“In our culture, there is no place for a woman,” said one of the defence lawyers featured in the recently released documentary ‘India’s Daughter’. The nation has perpetuated this notion. Our mythology tells us that women in ancient India enjoyed the status of devi (goddess) and they were never treated as second sex. If history is illustrious, the present is ignoble. There is no dearth of instances in modern India wherein women were ridiculed for voicing their opinions, their moral excellence was questioned and vitriolic statements were aimed at dissing their contribution to the society.
Indian politicians had joined the tirade against women since long. Narenda Modi calling Sunanda Pushkar “a 50-crore girlfriend” or Union Minister Giriraj Singh saying that the colour of Sonia Gandhi’s skin made her the Congress President are not isolated cases. Politicians across ranks and affiliations have been a party to this misogynistic deprecation that emerges from their archaic belief: a woman’s place is in the kitchen.
Here is a list of outrageous remarks made by the representatives of the people of India:
#1 Digvijaya Singh
Congress general secretary Digvijaya Singh, the party’s very own ‘Diggy’, has dug up his reputation as a conscientious leader by making crass remarks against women. Apart from describing Congress MP Meenakshi Natrajan as ‘sau tunch maal” (100 percent desirable or sexy woman), he compared Arvind Kejriwal with Rakhi Sawant who tries to expose but lacks substance.
#2 Sharad Yadav
Janata Dal (United) leader Sharad Yadav is a habitual offender. His comment on skin and body of south Indian women was far from acceptable for the women MPs in the Rajya Sabha. He didn’t stop at calling women of the south as dark but added that “they are as beautiful as their bodies”. Back in 2014, he described well-off women in the cities as “par kati auratein”, which literally means women with their wings clipped or ones with short hair. Wasn’t that an intrusion into the way a woman would like to wear her hair?
#3 Sanjay Nirupam
Sexism in politics, perhaps, reached its nadir when the Congress MP Sanjay Nirupam took a jibe at Union Minister Smriti Irani during a debate. His very words to the fellow MP were, “Aap toh TV pe thumke lagati thi, aaj chunavi vishleshak ban gayi’’ (“Till some time ago you were doing hip-shaking dance on TV and now you have become a political analyst!”).
#4 Raj Thackeray
The estranged nephew of Bal Thackeray had often revealed his attitude towards women through his public utterances. The MNS president urged women across the country to send ‘choodiyan’ (bangles) to Maharashtra home minister RR Patil for his inability to stem violence against women. Though he tried to portray Patil as a weak minister, it was for everyone to interpret how he views women and symbols associated with them.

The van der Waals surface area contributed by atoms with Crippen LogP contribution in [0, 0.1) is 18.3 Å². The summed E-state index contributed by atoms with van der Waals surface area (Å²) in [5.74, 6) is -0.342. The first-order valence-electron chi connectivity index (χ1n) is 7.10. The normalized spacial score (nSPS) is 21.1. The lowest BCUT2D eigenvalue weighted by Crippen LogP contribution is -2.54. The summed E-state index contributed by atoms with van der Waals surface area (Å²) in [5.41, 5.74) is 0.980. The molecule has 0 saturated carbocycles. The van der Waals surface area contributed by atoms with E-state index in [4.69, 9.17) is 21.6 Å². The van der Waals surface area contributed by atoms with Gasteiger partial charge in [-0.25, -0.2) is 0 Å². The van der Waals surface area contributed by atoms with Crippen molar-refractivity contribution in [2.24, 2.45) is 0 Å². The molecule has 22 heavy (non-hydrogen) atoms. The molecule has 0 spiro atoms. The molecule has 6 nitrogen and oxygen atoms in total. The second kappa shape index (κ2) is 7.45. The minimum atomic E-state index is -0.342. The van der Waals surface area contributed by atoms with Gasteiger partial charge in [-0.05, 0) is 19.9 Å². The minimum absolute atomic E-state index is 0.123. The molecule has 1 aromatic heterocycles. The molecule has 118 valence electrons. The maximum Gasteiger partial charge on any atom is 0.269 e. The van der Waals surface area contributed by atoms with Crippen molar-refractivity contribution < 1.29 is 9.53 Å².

#5 Sushil Kumar Shinde
Another fellow Maharashtrian, Sushil Kumar Shinde, also seem to harbour a similar opinion about women. During a debate on ethnic violence in Assam, he literally snubbed Samajwadi Party MP Jaya Bachchan and ruled out her views as he made a snide remark: “Listen carefully sister, this is a serious matter. This is not a filmy subject”. India has a history of political leaders looking down on actor-turned-politicians.
#6 Mukhtar Abbas Naqvi
Immediately after the 26/11 attacks, this senior BJP leader took it upon himself to criticise people who were questioning political apathy. He went on to say, “some women wearing lipstick and powder have taken to the streets in Mumbai and are abusing politicians. This is what terrorists are doing in Kashmir”. People don’t expect their leaders to stoop so low. Do they?
#7 Abhijit Mukherjee
President Pranab Mukherjee’s son and Congress MP Abhijit Mukherjee stoked a controversy when he called the participants of anti-rape protests in Delhi “dented and painted women protesters” who “went to discotheques and then turned up at India Gate to express outrage’’. His statement not only demeaned women but also revealed a tendency to treat women as objects. Mukherjee’s remarks revived the demand for a code of conduct for elected representatives.
#8 Mulayam Singh Yadav
What could be a profound thought for this ageing politician is a sheer example of sexism for many. During his address to a public rally in Uttar Pradesh he categorically said that only women from the affluent classes can get ahead in life and not the rural women because they are “not that attractive’’. While lending his arguments against the Women’s Reservation Bill, he unabashedly referred to urban women as “the kind who get whistled at”.
It seems the man doesn’t enjoy a very good equation with ‘attractive’ and affluent women.
#9 Om Prakash Chautala
The ex-Chief Minister of Haryana – a state where women are not seen in public places after sunset and gender ratio is skewed in favour of men – also displayed his affinity to medieval outlook. He endorsed Khap Panchayat’s (Caste Council) suggestion that girls should be married off early to prevent rapes. In his defence, he compared the rapes in Haryana to “Mughal atrocities”, which forced people to marry off their girls. Who can save the state from taking regressive steps if the Chief Minister talks of reducing the marriage age for girls?
#10 Sriprakash Jaiswal
The former MP had the gumption of comparing a woman to a cricket match victory. Following India’s victory over Pakistan in T20 championship Jaiswal had this to say: “as time passes, the joy of the victory fades, just like a wife becomes old and loses her charm”. He mocked women’s beauty at a ‘Kavi Sammelan’ (gathering of poets) held in a girls’ college. Irony couldn’t have found a better identity.